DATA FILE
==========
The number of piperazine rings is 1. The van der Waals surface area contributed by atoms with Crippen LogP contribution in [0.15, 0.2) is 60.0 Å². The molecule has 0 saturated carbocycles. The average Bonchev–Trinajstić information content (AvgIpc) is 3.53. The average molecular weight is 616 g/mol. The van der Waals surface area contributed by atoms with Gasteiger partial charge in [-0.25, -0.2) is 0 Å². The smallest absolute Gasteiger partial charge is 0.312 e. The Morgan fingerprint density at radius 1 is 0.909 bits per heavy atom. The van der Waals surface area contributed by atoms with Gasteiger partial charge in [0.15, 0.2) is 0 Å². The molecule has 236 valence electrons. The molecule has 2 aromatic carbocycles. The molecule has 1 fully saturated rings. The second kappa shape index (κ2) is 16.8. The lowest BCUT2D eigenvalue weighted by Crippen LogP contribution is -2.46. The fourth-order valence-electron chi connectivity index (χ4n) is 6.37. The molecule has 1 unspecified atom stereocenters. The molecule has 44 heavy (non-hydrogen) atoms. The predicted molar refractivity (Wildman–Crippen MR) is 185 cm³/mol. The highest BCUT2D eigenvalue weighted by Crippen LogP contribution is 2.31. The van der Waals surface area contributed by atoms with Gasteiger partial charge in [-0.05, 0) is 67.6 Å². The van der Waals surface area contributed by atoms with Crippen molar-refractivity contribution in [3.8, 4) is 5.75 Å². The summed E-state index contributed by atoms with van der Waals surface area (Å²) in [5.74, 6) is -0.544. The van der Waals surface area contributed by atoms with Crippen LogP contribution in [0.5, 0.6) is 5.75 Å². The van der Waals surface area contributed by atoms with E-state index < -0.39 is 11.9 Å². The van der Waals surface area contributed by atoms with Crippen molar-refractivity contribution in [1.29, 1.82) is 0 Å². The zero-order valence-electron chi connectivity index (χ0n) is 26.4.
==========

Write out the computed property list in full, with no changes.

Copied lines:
The number of piperazine rings is 1. The van der Waals surface area contributed by atoms with Crippen LogP contribution in [0.15, 0.2) is 60.0 Å². The molecule has 0 saturated carbocycles. The average Bonchev–Trinajstić information content (AvgIpc) is 3.53. The average molecular weight is 616 g/mol. The van der Waals surface area contributed by atoms with Gasteiger partial charge in [-0.25, -0.2) is 0 Å². The smallest absolute Gasteiger partial charge is 0.312 e. The Morgan fingerprint density at radius 1 is 0.909 bits per heavy atom. The van der Waals surface area contributed by atoms with Gasteiger partial charge in [0.15, 0.2) is 0 Å². The molecule has 236 valence electrons. The molecule has 2 aromatic carbocycles. The molecule has 1 fully saturated rings. The second kappa shape index (κ2) is 16.8. The lowest BCUT2D eigenvalue weighted by Crippen LogP contribution is -2.46. The fourth-order valence-electron chi connectivity index (χ4n) is 6.37. The molecule has 1 unspecified atom stereocenters. The molecule has 44 heavy (non-hydrogen) atoms. The predicted molar refractivity (Wildman–Crippen MR) is 185 cm³/mol. The highest BCUT2D eigenvalue weighted by Crippen LogP contribution is 2.31. The van der Waals surface area contributed by atoms with Gasteiger partial charge in [-0.05, 0) is 67.6 Å². The van der Waals surface area contributed by atoms with Crippen molar-refractivity contribution in [3.8, 4) is 5.75 Å². The summed E-state index contributed by atoms with van der Waals surface area (Å²) in [5.74, 6) is -0.544. The van der Waals surface area contributed by atoms with Crippen LogP contribution in [0.5, 0.6) is 5.75 Å². The van der Waals surface area contributed by atoms with E-state index < -0.39 is 11.9 Å². The van der Waals surface area contributed by atoms with Crippen molar-refractivity contribution in [1.29, 1.82) is 0 Å². The zero-order valence-electron chi connectivity index (χ0n) is 26.4.